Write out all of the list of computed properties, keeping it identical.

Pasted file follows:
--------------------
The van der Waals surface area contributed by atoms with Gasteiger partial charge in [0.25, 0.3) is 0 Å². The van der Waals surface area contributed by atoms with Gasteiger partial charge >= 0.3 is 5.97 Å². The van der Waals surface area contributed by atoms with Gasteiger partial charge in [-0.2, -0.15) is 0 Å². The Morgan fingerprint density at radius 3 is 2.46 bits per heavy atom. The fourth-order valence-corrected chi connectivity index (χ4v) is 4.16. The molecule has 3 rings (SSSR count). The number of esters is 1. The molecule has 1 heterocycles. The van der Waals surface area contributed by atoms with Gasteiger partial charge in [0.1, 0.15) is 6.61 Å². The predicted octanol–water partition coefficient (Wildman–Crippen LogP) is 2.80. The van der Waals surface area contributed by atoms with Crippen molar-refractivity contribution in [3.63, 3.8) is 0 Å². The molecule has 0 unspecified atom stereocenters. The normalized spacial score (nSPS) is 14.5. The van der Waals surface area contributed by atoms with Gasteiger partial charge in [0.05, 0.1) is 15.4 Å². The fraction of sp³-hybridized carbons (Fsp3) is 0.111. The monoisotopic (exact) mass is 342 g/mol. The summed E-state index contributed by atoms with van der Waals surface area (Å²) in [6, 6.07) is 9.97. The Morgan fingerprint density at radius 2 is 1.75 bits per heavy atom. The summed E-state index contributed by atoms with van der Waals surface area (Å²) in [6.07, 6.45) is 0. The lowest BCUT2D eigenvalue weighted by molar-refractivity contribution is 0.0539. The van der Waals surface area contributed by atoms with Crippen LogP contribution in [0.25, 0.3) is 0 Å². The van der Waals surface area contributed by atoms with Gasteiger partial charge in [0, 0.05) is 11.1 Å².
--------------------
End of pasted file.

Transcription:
The van der Waals surface area contributed by atoms with Gasteiger partial charge in [0.25, 0.3) is 0 Å². The van der Waals surface area contributed by atoms with Gasteiger partial charge >= 0.3 is 5.97 Å². The van der Waals surface area contributed by atoms with Gasteiger partial charge in [-0.2, -0.15) is 0 Å². The Morgan fingerprint density at radius 3 is 2.46 bits per heavy atom. The fourth-order valence-corrected chi connectivity index (χ4v) is 4.16. The molecule has 3 rings (SSSR count). The number of esters is 1. The molecule has 1 heterocycles. The van der Waals surface area contributed by atoms with Gasteiger partial charge in [0.1, 0.15) is 6.61 Å². The predicted octanol–water partition coefficient (Wildman–Crippen LogP) is 2.80. The van der Waals surface area contributed by atoms with Crippen molar-refractivity contribution in [3.63, 3.8) is 0 Å². The molecule has 0 unspecified atom stereocenters. The normalized spacial score (nSPS) is 14.5. The van der Waals surface area contributed by atoms with Gasteiger partial charge in [0.05, 0.1) is 15.4 Å². The fraction of sp³-hybridized carbons (Fsp3) is 0.111. The monoisotopic (exact) mass is 342 g/mol. The summed E-state index contributed by atoms with van der Waals surface area (Å²) in [6, 6.07) is 9.97. The Morgan fingerprint density at radius 2 is 1.75 bits per heavy atom. The summed E-state index contributed by atoms with van der Waals surface area (Å²) in [6.07, 6.45) is 0. The lowest BCUT2D eigenvalue weighted by molar-refractivity contribution is 0.0539. The van der Waals surface area contributed by atoms with Crippen LogP contribution in [0.25, 0.3) is 0 Å². The van der Waals surface area contributed by atoms with Gasteiger partial charge in [0, 0.05) is 11.1 Å².